Supplementary Agreement 11 goes on to outline the grievance procedure. The Panel may appeal to an arbitrator any grievance which is unresolved following exhaustion of the grievance procedures provided. Supplementary Agreement 11(D).
The Panel sought to arbitrate four unrelated disputes that had arisen over two years and that are the subject of this suit. TVA denied arbitration, contending that the disputes are not arbitrable under the Articles. The district court summarized the four disputes as:
1. Watkins Grievance: An employee claimed unfair treatment because his superior refused to release him to accept a position outside the contract's coverage.
2. Reclassification of Auditors: Certain auditor jobs were reclassified as management positions and therefore removed from the bargaining unit.
3. Hartsville Nuclear Plant: TVA reassigned job duties and eliminated two bargaining unit positions.
4. Job Shoppers Grievance: TVA used contract employees to fill bargaining unit positions.
Salary Policy Employee Panel v. Tennessee Valley Authority, 548 F. Supp. 268, 269 (E.D. Tenn. 1982).2
The parties submitted the matter on cross-motions for summary judgment as the facts were essentially undisputed. Relying on the preference for arbitration created by the Steelworkers Trilogy,3 the trial court ordered that all four grievances plus the $1 million damage claim be submitted to arbitration. Judge Taylor stated that "resolution of the grievability of the issues as well as the substantive issues themselves require interpretation of the Articles of Agreement," noting that arbitrator is better able to construe ambiguous contract language. 548 F. Supp. at 269. Stating that resolution of the grievances should satisfy any claim for damages, Judge Taylor ordered that the issue of damages also be submitted to the arbitrator. Id.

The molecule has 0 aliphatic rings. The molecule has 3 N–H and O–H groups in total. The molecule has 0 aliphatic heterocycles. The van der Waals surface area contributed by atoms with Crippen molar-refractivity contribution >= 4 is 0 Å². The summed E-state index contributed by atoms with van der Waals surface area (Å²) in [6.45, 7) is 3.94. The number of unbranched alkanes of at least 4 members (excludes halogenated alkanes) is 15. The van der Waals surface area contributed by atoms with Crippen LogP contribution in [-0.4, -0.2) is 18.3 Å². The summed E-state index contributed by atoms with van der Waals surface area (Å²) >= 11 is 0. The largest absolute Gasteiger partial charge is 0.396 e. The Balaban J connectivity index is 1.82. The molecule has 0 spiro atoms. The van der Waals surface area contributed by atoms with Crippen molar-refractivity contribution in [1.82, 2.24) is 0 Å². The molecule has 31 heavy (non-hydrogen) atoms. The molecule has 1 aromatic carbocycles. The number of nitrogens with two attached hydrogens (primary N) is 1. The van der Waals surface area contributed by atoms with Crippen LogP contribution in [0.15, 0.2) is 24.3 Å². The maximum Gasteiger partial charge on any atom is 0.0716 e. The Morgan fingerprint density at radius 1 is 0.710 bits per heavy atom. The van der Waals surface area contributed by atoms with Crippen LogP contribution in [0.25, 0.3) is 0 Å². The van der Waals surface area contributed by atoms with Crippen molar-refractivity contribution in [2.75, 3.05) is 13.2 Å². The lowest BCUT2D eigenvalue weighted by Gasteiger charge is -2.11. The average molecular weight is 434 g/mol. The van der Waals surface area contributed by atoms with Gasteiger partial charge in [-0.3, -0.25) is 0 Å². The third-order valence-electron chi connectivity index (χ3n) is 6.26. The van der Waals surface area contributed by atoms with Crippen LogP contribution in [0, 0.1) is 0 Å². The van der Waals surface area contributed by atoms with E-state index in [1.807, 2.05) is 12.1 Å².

TVA argues that principles of law based upon federal statutes governing labor relations between private employers and their employees should not be applied to the TVA. In particular, TVA objects to the lower court's reliance on the Steelworkers Trilogy as those cases were all brought under Sec. 301(a) of the Labor Management Relations Act (LMRA), 29 U.S.C. § 185(a). Noting that TVA is specifically exempted from the coverage of federal labor statutes, 29 U.S.C. §§ 152(2), 142(3), TVA concludes that the lower court improperly relied on the preference for arbitration and the principle that questions of arbitrability should be referred to the arbitrator where the contract language is ambiguous. Consequently, according to the appellant, TVA is entitled to a judicial determination of arbitrability.